But the book is sketchy and one dimensional and the score is repetitive and uninteresting. There are over 30 numbers, and Ms. Carmello is featured in sixteen of them. David Armstrong has staged the show slickly; it reads as sort of an inadvertent homage to Bring It On in which the lead always hits center stage, and came flying forward to the footlights to sing another rouser ending with those arms in the air, and that top register note blasting away, making lots of sound but creating no nuance, no connection.
Again, Ken Travis’ sound design does not help Ms. Carmello. The men – George Hearn, Edward Watts, Andrews Samonsky – because of the timbre of their voices – are treated more kindly, but the songs they sing – “Come Whatever May”, “He Will Be My Home” are sentimental and they lose us. Ms. Ryan’s big number, “A Girl’s Gotta Do What A Girl’s Gotta Do” is fun because she is a fine musical character actress and has great personal appeal, Her voice is closer to baritone than soprano which means that old monster mic does little to distort her high notes, but once we’ve heard the title, we sort of tune out and spend our time just watching Ms. Ryan work us over in fine style.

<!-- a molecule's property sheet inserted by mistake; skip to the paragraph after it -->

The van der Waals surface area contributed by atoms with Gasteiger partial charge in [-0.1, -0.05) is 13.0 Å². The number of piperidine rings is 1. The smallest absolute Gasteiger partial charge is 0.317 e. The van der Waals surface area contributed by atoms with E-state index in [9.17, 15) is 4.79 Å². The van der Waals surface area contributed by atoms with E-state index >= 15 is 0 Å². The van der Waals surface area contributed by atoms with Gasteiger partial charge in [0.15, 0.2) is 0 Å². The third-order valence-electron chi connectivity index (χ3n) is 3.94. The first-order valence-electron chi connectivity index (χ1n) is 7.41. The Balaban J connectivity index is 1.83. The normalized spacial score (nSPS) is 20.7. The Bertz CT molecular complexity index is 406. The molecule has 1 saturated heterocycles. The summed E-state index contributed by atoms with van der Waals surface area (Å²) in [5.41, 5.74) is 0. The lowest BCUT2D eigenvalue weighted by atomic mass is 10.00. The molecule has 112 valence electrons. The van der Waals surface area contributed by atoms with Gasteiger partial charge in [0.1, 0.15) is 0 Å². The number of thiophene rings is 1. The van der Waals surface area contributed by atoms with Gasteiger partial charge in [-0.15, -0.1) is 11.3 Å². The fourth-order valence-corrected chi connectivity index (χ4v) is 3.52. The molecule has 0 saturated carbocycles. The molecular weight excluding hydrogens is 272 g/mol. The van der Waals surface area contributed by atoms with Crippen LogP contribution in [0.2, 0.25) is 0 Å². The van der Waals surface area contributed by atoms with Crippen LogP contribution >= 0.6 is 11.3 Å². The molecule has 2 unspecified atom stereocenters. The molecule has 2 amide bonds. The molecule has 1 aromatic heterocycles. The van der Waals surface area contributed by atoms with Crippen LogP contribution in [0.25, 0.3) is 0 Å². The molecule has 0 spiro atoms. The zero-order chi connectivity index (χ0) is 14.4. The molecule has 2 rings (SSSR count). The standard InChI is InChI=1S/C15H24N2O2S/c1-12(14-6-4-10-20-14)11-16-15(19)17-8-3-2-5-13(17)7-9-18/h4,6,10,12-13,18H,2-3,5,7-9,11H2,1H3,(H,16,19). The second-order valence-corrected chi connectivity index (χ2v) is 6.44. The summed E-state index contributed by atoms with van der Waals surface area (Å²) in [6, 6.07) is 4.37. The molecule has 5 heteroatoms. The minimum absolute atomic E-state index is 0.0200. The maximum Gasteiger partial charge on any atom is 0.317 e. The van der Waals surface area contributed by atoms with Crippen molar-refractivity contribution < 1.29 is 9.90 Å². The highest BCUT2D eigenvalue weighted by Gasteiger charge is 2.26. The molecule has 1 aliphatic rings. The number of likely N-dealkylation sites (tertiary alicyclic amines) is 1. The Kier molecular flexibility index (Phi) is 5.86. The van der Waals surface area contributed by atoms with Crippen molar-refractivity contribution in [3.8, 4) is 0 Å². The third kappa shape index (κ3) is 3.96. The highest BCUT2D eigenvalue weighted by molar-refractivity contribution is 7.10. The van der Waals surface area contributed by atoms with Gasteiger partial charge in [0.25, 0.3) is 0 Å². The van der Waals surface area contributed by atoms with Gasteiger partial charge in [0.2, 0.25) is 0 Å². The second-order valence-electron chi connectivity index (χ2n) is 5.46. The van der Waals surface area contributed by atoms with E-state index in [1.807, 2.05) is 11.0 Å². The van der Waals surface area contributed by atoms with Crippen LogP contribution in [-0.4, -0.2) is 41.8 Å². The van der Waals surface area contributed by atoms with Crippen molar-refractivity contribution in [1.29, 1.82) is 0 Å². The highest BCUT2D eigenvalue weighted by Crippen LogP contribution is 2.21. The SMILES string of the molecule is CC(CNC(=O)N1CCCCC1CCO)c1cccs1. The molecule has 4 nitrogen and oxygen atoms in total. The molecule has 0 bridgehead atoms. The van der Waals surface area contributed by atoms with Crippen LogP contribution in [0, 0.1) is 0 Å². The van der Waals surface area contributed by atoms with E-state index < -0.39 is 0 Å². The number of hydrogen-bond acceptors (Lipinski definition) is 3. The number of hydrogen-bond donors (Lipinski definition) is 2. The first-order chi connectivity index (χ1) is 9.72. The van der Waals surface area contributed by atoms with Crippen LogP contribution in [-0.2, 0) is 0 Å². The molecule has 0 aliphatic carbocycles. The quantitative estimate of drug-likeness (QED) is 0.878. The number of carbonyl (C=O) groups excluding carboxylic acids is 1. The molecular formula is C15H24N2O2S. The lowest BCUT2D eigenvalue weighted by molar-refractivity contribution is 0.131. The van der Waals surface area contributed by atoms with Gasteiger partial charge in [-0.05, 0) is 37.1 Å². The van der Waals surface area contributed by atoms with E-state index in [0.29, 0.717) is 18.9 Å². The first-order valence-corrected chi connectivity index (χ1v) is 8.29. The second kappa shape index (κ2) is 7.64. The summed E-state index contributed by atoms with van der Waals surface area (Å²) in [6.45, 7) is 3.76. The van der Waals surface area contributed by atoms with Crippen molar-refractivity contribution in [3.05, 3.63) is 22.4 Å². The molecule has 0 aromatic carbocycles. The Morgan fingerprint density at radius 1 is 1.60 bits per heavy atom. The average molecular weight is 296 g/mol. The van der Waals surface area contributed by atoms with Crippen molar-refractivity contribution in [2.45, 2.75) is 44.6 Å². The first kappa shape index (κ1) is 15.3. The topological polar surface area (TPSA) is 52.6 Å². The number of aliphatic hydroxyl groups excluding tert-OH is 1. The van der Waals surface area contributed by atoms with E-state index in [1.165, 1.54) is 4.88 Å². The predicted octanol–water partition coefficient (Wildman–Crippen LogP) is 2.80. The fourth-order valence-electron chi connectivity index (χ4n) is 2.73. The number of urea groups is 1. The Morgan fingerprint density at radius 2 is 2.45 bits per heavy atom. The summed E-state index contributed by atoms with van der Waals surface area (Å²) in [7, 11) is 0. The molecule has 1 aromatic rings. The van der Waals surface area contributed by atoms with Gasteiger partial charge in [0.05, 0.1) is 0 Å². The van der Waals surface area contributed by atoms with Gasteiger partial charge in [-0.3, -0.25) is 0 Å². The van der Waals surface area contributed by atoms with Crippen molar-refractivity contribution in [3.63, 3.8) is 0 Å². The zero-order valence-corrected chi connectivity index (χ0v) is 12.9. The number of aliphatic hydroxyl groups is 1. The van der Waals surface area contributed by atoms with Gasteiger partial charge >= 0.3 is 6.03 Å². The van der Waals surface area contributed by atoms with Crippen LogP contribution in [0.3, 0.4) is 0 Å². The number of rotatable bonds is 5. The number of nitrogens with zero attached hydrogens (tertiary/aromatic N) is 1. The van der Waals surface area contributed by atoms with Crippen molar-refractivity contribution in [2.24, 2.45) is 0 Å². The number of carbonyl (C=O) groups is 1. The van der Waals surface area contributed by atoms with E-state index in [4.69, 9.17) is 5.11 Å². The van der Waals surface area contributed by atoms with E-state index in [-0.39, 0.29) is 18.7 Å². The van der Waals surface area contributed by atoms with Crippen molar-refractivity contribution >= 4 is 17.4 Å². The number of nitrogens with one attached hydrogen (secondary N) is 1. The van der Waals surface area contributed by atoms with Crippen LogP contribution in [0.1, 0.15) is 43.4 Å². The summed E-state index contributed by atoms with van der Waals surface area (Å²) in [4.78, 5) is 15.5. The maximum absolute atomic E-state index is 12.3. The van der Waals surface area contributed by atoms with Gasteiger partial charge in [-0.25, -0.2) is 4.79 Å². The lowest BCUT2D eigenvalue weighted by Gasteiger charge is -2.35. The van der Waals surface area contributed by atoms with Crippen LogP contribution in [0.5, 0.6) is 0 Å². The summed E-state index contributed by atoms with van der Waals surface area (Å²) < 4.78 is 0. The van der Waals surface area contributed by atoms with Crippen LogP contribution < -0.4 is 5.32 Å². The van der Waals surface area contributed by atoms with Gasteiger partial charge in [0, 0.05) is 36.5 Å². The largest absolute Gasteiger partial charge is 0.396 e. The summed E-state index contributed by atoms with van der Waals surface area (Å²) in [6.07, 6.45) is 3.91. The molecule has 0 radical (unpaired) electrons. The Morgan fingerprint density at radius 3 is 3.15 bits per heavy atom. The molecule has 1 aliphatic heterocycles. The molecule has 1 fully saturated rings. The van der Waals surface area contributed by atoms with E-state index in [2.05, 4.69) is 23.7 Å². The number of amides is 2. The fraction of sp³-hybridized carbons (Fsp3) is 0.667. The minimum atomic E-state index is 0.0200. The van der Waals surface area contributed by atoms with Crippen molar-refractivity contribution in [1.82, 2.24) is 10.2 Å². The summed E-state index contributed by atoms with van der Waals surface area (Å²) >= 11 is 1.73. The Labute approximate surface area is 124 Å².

It’s a great pity to give these first rate musical talents so little to work with, but it’s all just so unoriginal and forgettable. Last season’s Leap of Faith, another large musical about a male Evangelist, played superbly by Raul Esparza, was infinitely more inventive and entertaining, but it went belly up after just 19 performances.
After two tryouts for Scandalous, one would think the message would have been clear — this was not going to be a musical with a large fan base. Ms. Gifford’s celebrity as a talk show host enabled her to stick with it until she found a consortium of producers, including the Foursquare Foundation, the Stand Up Group and the Cantinas Ranch Foundation, all anxious to spread the word, to continue the work Aimee Semple McPherson started 90 years ago. It’s an expensive way to proselytize and perhaps it will inspire some.